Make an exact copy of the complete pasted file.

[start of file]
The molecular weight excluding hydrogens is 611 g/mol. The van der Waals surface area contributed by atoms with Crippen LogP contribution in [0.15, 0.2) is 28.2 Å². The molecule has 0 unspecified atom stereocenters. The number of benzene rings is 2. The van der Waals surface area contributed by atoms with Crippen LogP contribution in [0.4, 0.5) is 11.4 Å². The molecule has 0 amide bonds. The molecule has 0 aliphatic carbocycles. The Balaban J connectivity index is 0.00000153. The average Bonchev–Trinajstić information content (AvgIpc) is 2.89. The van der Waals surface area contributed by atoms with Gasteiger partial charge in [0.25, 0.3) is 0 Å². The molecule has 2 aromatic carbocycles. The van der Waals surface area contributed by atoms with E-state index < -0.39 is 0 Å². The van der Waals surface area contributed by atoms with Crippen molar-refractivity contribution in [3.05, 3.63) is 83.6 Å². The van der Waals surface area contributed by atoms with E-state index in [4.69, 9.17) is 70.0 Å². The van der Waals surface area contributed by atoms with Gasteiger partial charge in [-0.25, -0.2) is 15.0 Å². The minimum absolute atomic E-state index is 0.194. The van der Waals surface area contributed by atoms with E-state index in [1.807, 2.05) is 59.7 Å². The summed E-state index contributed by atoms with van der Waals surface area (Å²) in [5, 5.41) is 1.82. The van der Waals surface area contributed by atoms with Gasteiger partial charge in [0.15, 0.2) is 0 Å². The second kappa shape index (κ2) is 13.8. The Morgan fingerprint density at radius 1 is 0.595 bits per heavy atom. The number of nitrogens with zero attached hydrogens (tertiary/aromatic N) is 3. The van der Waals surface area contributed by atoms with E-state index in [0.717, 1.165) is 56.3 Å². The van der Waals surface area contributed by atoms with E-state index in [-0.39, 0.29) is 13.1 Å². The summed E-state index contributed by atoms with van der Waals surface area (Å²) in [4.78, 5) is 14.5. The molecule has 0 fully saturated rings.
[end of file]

The molecular weight excluding hydrogens is 611 g/mol. The van der Waals surface area contributed by atoms with Crippen LogP contribution in [0.15, 0.2) is 28.2 Å². The molecule has 0 unspecified atom stereocenters. The number of benzene rings is 2. The van der Waals surface area contributed by atoms with Crippen LogP contribution in [0.4, 0.5) is 11.4 Å². The molecule has 0 amide bonds. The molecule has 0 aliphatic carbocycles. The Balaban J connectivity index is 0.00000153. The average Bonchev–Trinajstić information content (AvgIpc) is 2.89. The van der Waals surface area contributed by atoms with Gasteiger partial charge in [0.25, 0.3) is 0 Å². The molecule has 2 aromatic carbocycles. The van der Waals surface area contributed by atoms with E-state index < -0.39 is 0 Å². The van der Waals surface area contributed by atoms with Crippen molar-refractivity contribution in [3.05, 3.63) is 83.6 Å². The van der Waals surface area contributed by atoms with E-state index in [4.69, 9.17) is 70.0 Å². The van der Waals surface area contributed by atoms with Gasteiger partial charge in [-0.25, -0.2) is 15.0 Å². The minimum absolute atomic E-state index is 0.194. The van der Waals surface area contributed by atoms with E-state index in [1.807, 2.05) is 59.7 Å². The summed E-state index contributed by atoms with van der Waals surface area (Å²) in [5, 5.41) is 1.82. The van der Waals surface area contributed by atoms with Gasteiger partial charge in [0.15, 0.2) is 0 Å². The second kappa shape index (κ2) is 13.8. The Morgan fingerprint density at radius 1 is 0.595 bits per heavy atom. The number of nitrogens with zero attached hydrogens (tertiary/aromatic N) is 3. The van der Waals surface area contributed by atoms with E-state index in [0.717, 1.165) is 56.3 Å². The van der Waals surface area contributed by atoms with E-state index in [-0.39, 0.29) is 13.1 Å². The summed E-state index contributed by atoms with van der Waals surface area (Å²) in [4.78, 5) is 14.5. The molecule has 0 fully saturated rings.